Rebecca was recently invited to write an article on Lawyers Weekly click here to visit the link.
As if you didn’t already know, but your relationship with your boss is one of the things that most impact your satisfaction – and your career prospects, writes Rebecca Houghton.
Bad bosses are the stuff of legend, aren’t they? Keas.com found that 77 per cent of employees experienced physical symptoms of stress from bad bosses. But being “a boss” implies that there’s a relationship – to you, their direct report – which means there’s more than one of you on the hook here.
There are a million books on how to be a great boss (aka how to manage others), and relatively few on how to be a great direct report (or how to manage up).
Most of us dislike the term “managing up” intensely; for many of us it conjures up images of greasy-pole climbers and upwardly mobile politico types. Most of us don’t like to think of ourselves in this way, so we shy away from taking action in this space.
This is a mistake. Managing up is important on every level – enhancing your day-to-day performance, removing roadblocks for your team, improving your relationship and influence, and increasing your perceived value and eventually, seniority.
Managing up doesn’t mean sucking up.
The three “managing up” moments to master are 1:1s, elevator pitch and executive briefings.
The elevator pitch
A nightmare for most leaders is being alone in the lift with the chief executive who says “how’s it going?”.
Let’s keep this simple but powerful – no CEO wants the long-winded version upfront. If they are interested they will ask questions.
● Done: biggest recent achievement based on business impact
● Doing: your current curly problem – higher order enough that might be on their radar
● To-do: what’s next on the horizon
The executive brief
Getting it right with busy executives, especially those who don’t know you well, needs structure. Getting it wrong makes you look unplanned, uncertain or unclear – none of which are promotable traits!
● Purpose: What is this conversation for? To inform, sign off, consult or negotiate on what topic?
● Product: What outcome do you seek – don’t make them guess.
● People: Who is involved in this, so they determine the influencing landscape.
● Process: What commitment should they plan for? Is this a short or long conversation, a one-off meeting, or going to lead to a repeat commitment such as a board or committee?
● Preparation: What might your exec need to prepare ahead of this conversation, so that you – and they – get the most out of your time together.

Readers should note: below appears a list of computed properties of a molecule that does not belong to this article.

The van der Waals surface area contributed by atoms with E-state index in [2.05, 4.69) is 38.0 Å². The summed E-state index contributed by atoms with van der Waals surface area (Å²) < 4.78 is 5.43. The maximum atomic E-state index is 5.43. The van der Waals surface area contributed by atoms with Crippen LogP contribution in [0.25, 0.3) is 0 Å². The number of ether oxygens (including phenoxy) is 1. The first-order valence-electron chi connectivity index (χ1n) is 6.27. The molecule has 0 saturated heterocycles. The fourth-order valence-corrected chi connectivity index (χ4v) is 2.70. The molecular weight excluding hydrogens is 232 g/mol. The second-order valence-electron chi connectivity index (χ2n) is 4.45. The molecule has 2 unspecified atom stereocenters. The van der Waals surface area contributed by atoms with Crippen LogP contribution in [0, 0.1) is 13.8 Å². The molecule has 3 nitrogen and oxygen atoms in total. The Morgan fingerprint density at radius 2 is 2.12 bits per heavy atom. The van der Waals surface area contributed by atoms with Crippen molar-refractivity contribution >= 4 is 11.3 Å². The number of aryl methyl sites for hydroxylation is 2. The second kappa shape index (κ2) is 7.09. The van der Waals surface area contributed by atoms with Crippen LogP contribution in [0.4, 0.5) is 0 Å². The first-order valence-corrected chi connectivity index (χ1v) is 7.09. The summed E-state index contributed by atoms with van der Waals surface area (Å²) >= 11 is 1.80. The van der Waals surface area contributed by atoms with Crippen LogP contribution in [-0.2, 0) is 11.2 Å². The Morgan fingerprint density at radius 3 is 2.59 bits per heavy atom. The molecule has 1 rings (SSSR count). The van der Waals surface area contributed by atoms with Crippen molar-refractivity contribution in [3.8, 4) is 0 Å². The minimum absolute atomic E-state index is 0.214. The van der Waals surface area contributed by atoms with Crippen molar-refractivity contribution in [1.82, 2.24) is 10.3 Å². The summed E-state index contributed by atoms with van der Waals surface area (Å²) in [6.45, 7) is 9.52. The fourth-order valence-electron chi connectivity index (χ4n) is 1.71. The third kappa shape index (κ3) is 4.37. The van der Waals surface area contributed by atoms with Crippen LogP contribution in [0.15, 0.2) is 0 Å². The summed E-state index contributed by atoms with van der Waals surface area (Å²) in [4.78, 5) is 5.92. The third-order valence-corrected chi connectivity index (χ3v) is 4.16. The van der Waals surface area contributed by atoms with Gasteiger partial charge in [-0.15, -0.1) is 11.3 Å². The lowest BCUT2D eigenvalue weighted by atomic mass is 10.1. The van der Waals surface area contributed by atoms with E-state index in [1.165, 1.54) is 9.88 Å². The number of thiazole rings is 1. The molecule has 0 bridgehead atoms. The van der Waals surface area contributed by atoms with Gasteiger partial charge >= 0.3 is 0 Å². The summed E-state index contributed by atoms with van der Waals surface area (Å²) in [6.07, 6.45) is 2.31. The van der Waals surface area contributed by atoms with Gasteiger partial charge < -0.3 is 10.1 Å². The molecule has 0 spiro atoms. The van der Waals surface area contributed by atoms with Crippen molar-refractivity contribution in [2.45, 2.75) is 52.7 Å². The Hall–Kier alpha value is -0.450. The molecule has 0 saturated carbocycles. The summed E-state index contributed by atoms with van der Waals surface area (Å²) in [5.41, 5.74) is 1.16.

1:1s with your direct boss
This relationship is crucial to you and to your team. Try to treat this relationship with the following mindset:
1. I need this: my relationship with my boss is key to my success (and that of my team).
2. This relationship is two-way; we both need something from each other and we both contribute strengths and weaknesses to the mix.
3. He/she has a lot on their mind, and a lot of competition for their time, so I need to get smart about how I use my slice of it.
To balance your relationship with your leader, giving both of you what you need, I recommend you approach your regular catch-ups with the following model in mind:
● Ask them for their help – specifically on the things that are outside your sphere of control or you are struggling to influence quickly.
● Tell them what they need to know – contrary to most inner voices, flagging risks (and mitigants) early and often does not make you look bad, it actually makes you look good. A nasty surprise, on the other hand, is hard to forgive because it makes THEM look bad.
● Ask them what they need – even at C-suite, the upward management never stops, so actively play your role – it benefits both of you, and will reflect well on your team too.
Managing up doesn’t have to mean sucking up. The key reason many of us don’t do it is because we think it’s self-serving – when in fact it’s in service of your team, your peers, and your organisation. Your ability to leverage your leaders as an asset will massively lift your organisational impact – which is better for everyone.